Candidates bring ideas, passion to School Board race

10/27/2017, 6 a.m.
Four candidates are vying for the 3rd District seat on the Richmond School Board. The election is to fill the …

By Ronald E. Carrington

Four candidates are vying for the 3rd District seat on the Richmond School Board.

The election is to fill the unexpired term of Jeff Bourne, who was elected to the House of Delegates in February. In March, the School Board appointed Cindy Menz-Erb, a recent transplant from New York whose older child is in pre-kindergarten, to represent the district until the special election on Tuesday, Nov. 7.

Ms. Menz-Erb, a consultant for a search firm, is being challenged by Dr. Joann Henry and Kenya J. Gibson, both of whom were among the dozen finalists who sought the board’s appointment in March.

Dr. Henry, 67, is a former Armstrong High School assistant principal who in 2010 opened the Dream Academy Richmond in North Side that helps adults obtain a high school diploma. She is the wife of Free Press reporter Jeremy Lazarus. She has two adult children who attended Richmond Public Schools. Ms. Gibson, 43, an advertising executive in health care marketing, has two children currently attending RPS.

A third challenger is Dorian O. Daniels, 35, who ran for the 3rd District City Council seat last year. The self-employed graduate of Thomas Jefferson High School and Virginia State University did not respond to Free Press requests for an interview.

In separate interviews, Ms. Menz-Erb, Dr. Henry and Ms. Gibson talked about their priorities on the School Board should they win the election. Among them, hiring a new superintendent, providing a quality public education in Richmond that rivals the surrounding counties, improving school facilities, boosting students’ access to technology, building closer relationships with parents and more partnerships with the business community.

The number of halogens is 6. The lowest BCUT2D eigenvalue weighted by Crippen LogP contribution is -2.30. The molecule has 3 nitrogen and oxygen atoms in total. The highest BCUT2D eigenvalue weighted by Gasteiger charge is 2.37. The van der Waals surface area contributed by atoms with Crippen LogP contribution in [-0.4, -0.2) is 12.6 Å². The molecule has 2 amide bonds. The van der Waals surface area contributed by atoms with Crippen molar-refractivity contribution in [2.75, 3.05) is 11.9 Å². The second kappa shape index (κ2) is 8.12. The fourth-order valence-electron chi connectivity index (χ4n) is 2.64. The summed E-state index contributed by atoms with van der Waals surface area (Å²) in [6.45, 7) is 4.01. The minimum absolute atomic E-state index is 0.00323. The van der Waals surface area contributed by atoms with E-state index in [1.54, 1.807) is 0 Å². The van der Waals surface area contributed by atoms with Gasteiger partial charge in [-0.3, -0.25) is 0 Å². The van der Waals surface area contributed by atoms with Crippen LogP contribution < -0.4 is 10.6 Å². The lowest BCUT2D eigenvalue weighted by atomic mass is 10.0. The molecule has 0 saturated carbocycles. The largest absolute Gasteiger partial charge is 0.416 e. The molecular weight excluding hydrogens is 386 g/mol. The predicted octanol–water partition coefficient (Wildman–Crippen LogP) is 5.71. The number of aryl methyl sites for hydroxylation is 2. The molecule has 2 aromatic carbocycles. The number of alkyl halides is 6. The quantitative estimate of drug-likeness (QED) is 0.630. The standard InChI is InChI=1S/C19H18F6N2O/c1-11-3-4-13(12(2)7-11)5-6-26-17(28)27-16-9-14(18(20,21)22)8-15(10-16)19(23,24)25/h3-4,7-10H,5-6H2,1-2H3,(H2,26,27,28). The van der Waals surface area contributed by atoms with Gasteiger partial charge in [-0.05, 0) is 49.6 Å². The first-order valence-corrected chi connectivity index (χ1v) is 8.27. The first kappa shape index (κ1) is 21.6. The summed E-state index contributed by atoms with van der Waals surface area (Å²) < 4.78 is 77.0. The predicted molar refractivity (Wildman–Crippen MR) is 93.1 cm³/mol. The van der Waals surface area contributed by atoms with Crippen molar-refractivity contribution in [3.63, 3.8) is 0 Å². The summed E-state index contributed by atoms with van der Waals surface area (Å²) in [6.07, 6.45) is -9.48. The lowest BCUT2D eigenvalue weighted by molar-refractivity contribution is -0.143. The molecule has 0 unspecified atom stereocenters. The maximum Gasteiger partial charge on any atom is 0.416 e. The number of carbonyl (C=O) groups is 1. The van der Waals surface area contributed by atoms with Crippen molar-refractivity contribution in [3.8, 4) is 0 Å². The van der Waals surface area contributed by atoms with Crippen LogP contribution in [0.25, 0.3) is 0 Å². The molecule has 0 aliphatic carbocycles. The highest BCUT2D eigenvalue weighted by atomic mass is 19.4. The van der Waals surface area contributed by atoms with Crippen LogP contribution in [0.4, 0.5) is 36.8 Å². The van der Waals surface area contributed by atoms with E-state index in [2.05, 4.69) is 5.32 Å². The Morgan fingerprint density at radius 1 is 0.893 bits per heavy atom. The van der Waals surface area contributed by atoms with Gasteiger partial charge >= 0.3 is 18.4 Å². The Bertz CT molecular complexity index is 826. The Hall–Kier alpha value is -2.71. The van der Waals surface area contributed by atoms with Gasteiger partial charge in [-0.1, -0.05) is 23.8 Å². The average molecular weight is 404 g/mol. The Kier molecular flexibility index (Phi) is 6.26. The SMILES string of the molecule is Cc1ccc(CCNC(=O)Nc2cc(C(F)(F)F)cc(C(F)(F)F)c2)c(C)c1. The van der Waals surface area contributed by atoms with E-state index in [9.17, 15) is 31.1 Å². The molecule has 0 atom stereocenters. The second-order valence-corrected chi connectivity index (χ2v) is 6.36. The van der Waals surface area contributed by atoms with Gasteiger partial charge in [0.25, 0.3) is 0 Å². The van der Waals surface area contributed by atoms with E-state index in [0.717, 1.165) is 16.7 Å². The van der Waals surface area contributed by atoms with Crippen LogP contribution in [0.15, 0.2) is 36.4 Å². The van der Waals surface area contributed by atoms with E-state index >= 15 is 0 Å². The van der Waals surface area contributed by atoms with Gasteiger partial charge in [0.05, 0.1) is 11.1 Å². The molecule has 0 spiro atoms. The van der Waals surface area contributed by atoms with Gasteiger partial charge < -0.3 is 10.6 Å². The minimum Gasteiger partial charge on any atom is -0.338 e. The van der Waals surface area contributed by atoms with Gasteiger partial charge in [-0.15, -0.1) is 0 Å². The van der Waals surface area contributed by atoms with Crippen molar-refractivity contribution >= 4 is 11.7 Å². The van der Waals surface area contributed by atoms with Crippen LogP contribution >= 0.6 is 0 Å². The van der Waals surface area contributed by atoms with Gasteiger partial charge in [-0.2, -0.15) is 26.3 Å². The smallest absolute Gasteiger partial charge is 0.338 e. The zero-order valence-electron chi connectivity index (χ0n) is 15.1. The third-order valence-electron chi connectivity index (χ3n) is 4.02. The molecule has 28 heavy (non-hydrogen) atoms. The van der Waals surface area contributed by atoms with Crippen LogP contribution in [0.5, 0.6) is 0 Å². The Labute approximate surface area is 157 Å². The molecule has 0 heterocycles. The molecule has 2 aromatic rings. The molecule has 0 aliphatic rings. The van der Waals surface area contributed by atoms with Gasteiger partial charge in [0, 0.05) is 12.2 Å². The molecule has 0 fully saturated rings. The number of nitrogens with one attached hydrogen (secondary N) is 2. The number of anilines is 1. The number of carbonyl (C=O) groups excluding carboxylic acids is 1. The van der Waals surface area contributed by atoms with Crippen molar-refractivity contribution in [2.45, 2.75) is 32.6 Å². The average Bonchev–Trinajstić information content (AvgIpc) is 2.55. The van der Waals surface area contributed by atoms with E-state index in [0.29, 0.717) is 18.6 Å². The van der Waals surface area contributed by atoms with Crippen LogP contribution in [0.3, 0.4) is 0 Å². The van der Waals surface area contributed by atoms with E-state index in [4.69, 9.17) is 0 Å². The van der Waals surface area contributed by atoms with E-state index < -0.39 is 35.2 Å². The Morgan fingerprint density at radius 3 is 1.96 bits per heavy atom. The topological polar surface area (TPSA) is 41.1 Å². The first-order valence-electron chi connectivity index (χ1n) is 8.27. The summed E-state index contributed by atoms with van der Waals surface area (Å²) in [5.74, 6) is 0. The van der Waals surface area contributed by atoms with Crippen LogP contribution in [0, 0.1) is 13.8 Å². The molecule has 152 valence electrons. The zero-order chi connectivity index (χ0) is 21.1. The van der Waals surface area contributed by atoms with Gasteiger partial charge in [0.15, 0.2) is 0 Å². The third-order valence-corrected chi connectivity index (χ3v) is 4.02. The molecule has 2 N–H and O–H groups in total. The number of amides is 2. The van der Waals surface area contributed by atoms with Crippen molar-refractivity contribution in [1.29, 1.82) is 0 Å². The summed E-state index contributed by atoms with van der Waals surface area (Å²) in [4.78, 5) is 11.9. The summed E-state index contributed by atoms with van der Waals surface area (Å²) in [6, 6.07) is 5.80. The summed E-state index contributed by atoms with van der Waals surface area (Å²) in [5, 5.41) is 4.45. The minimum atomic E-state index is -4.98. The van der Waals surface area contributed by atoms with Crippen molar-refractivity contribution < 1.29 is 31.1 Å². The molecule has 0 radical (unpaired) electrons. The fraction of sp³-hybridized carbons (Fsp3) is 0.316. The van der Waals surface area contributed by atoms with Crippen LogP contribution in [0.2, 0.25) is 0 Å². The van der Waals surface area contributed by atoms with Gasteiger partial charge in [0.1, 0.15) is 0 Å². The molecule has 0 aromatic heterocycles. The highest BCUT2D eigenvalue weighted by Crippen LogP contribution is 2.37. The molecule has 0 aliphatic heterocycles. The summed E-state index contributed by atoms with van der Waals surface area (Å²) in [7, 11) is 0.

They also agreed that RPS should have a zero-based budgeting process, a method of budgeting in which all expenses must be justified, in order to maintain fiscal accountability. It also allows top-level strategic goals to be implemented into the budgeting process by tying them to specific functional areas of the organization.

“Some of the biggest challenges and opportunities are recruiting talent, strengthening home and schools connections, including after-school activities and supporting children by using a holistic approach including strong after-school care that’s accessible and affordable with transportation supported,” Ms. Menz-Erb said.

She also said RPS’ human resources department should be revamped. “This school year started with 60 open teaching positions. That is not acceptable. Some basic HR practices, returning phone calls or recruiting strategically, are not being followed. We are recruiting after the counties, which does not make a lot of sense.”

Ms. Menz-Erb views principals as “the most important persons running our schools.”